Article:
Your historian is a relative newcomer when it comes to trying to protect our springs and rivers. We have been working on that less than a decade but we are sorry to say we have seen no indication from the water authorities in the state to make a serious effort to correct the continual and constant decline, perpetrated by them. They continue to give the water away to just about anyone who asks for a new well, and they make no restrictions on fertilizer, nor do they stop pollution from dairies, chicken processing plants and installation of septic tanks.
They continue to irresponsibly waste money treating symptoms while circling and circumventing solutions. They also cheat by finagling numbers and ignoring data before them to provide false and flawed science to justify their actions. They set lofty goals with no plan to attain them, and they have no accountability when they do not.
In short, our state sees our water resources as expendable and subject to all types of business and industry, and never, ever, must business be curtailed by environmental limitations.
Read the original article here in the Gainesville Sun.
Comments by OSFR historian Jim Tatum.
– A river is like a life: once taken,
it cannot be brought back © Jim Tatum
OPINION Trouble in the Garden of Eden —
It was Voltaire’s “Candide” that reminded us to tend to one’s own garden. Whether he meant taking care of the Garden of Eden, or the small portion of the world that is closest and dearest to each of us, we are drawn to the importance of helping to make the world healthier and safer in our relatively small local area of personal influence.
In that regard, the Florida Springs Institute just completed a three-year study of our home river and springs — namely, the lower Santa Fe River, from Worthington Spring at the State Road 121 bridge, downstream to the river’s confluence with the Suwannee River. In addition to more than 30 springs large and small, this river segment receives much of the surface runoff from Alachua, Bradford, Columbia, Gilchrist and Union counties.
Worthington Spring, the uppermost spring feeding the river, stopped flowing in the 1950s. By the end of a prolonged drought in 2011 and early 2012, the entire Santa Fe River stopped flowing at Poe Spring, the first time on record. In 2012 several large springs on the river not only stopped flowing, but also reversed flow direction when a two-year drought was followed by the flood caused by Tropical Storm Debby.
While our Santa Fe River and springs still attract more than 1 million visitors each year, supporting more than 1,150 jobs, many visitors are literally loving the river and springs to death. Excessive human use of a shallow spring increases turbidity, smothering native plant communities and greatly reducing fish populations.
And every year these problems get worse.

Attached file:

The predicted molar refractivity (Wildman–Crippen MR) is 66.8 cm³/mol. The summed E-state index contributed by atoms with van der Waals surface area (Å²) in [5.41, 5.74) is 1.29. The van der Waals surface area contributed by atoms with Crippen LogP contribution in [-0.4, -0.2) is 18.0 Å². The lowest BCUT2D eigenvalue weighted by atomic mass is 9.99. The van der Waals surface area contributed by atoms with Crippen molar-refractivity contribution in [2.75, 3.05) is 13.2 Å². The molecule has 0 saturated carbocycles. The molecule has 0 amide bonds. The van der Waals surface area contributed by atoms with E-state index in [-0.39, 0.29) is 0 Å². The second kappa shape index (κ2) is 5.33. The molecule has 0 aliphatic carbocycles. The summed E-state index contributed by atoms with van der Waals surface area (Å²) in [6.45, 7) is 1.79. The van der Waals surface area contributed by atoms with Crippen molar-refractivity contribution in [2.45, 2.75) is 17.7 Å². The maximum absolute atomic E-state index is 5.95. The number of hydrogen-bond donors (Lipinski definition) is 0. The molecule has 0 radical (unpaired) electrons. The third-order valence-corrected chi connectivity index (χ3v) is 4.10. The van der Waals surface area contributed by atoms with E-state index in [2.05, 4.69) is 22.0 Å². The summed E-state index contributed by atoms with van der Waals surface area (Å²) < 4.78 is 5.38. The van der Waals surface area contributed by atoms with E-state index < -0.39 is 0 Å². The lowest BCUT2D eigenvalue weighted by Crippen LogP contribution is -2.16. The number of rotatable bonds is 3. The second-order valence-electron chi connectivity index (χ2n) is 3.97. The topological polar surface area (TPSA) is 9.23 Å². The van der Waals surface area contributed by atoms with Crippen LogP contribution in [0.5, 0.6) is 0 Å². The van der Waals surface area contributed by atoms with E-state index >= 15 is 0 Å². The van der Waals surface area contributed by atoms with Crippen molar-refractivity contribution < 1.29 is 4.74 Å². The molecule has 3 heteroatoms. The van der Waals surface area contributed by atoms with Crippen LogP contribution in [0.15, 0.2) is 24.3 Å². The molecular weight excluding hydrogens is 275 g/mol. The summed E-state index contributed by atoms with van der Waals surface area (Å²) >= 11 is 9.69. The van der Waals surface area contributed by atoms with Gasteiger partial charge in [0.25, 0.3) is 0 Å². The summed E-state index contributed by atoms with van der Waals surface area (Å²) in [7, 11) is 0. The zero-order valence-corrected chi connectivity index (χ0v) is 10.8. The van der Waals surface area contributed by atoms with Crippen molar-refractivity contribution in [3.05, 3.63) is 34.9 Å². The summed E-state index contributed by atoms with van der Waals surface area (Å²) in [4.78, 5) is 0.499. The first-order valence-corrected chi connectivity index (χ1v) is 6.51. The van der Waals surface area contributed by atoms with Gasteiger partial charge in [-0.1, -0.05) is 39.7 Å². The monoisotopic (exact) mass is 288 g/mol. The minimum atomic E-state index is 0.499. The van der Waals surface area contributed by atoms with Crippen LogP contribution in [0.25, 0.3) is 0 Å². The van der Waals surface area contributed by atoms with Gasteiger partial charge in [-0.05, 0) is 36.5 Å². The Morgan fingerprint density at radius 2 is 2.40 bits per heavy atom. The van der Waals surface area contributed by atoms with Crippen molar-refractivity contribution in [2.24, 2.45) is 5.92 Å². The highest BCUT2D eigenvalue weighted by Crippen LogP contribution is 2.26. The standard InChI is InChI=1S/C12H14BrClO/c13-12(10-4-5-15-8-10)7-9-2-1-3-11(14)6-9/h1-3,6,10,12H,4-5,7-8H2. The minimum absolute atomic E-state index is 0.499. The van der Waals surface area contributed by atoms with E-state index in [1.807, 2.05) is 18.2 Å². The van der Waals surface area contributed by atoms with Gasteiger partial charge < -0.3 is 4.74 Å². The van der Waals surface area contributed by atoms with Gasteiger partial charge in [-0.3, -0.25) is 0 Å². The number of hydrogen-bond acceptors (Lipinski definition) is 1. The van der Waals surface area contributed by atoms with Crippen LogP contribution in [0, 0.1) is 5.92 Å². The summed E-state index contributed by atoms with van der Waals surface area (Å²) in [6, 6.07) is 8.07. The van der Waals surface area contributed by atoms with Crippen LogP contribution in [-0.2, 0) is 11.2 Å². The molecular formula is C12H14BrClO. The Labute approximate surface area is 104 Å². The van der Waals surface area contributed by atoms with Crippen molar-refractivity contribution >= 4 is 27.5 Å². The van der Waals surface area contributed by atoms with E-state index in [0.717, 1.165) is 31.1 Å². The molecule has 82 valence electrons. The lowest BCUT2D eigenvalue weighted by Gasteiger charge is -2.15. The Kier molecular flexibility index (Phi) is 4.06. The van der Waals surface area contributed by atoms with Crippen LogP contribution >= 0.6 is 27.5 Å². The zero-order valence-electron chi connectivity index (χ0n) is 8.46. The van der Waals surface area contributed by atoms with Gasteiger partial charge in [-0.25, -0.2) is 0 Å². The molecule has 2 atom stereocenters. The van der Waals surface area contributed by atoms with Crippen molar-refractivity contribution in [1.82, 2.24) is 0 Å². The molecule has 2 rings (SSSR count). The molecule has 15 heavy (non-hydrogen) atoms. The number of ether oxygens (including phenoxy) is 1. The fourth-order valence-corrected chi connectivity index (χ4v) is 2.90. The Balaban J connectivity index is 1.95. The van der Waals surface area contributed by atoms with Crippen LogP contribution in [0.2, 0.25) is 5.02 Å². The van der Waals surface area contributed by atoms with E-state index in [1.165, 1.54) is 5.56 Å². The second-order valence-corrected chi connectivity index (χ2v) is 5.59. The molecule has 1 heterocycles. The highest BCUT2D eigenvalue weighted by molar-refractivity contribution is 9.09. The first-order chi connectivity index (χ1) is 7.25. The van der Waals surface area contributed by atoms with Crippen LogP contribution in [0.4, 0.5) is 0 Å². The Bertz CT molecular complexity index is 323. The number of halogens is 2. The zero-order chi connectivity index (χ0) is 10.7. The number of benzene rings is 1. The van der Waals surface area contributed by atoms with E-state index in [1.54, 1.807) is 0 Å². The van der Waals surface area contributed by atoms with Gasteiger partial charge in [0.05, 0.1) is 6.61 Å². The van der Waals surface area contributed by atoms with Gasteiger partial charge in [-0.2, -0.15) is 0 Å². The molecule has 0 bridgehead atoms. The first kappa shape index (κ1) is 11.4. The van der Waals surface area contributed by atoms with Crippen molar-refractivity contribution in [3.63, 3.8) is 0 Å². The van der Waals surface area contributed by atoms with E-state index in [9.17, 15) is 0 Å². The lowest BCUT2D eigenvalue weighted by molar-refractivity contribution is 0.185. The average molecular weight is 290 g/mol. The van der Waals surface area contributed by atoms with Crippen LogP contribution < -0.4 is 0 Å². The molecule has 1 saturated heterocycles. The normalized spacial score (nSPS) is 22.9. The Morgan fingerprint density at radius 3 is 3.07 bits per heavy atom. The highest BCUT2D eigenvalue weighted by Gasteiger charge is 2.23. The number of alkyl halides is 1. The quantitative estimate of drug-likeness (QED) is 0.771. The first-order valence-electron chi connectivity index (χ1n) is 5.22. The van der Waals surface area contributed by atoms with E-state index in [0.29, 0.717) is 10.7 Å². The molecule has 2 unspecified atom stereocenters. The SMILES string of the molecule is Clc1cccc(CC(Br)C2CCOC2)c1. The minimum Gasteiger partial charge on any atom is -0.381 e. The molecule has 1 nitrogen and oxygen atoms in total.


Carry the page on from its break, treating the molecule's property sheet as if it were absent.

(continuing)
In the current vacuum of environmental leadership at the state level, the Florida Springs Institute conducted the Lower Santa Fe River and Springs Environmental Analysis to detail the historic and current health of the aquatic ecosystems and offer recommendations for achieving springs restoration and sustainable protection. As amply evidenced by the scientific data we reported, the state’s spring flow and pollution protection efforts have been unsuccessful at avoiding the ongoing demise of these beautiful natural creations.
I was reminded of this ecological tragedy this month when my sampling team visited Santa Fe Spring (aka Graham Spring), a large first magnitude spring one mile upstream of Interstate 75 and three miles downstream from Worthington Spring. Santa Fe Spring was one of Alachua Conservation Trust’s most recent acquisitions as part of its 254-acre Santa Fe Springs Preserve. Buying the spring and the surrounding land is a logical way to restore and protect this spring….
As documented through data analysis, reducing regional groundwater pumping by at least 16 million gallons per day will be required to restore adequate flows to this one spring. And nitrogen loads in the springshed must be reduced by 260 tons per year, equivalent to a fertilizer load to about 3,500 acres of intensive farmland.
Restoring all of the springs feeding the Santa Fe River will require a combined reduction in pumping of nearly 200 million gallons per day and cessation of fertilizer use on more than 150,000 acres.
The healthy Santa Fe River and springs will only be a memory if nothing is done to save them.
Bob Knight is director of the High Springs-based Howard T. Odum Florida Springs Institute Download the institute’s Blueprint for Restoring Springs on the Santa Fe River at https://floridaspringsinstitute.org/santafeproject/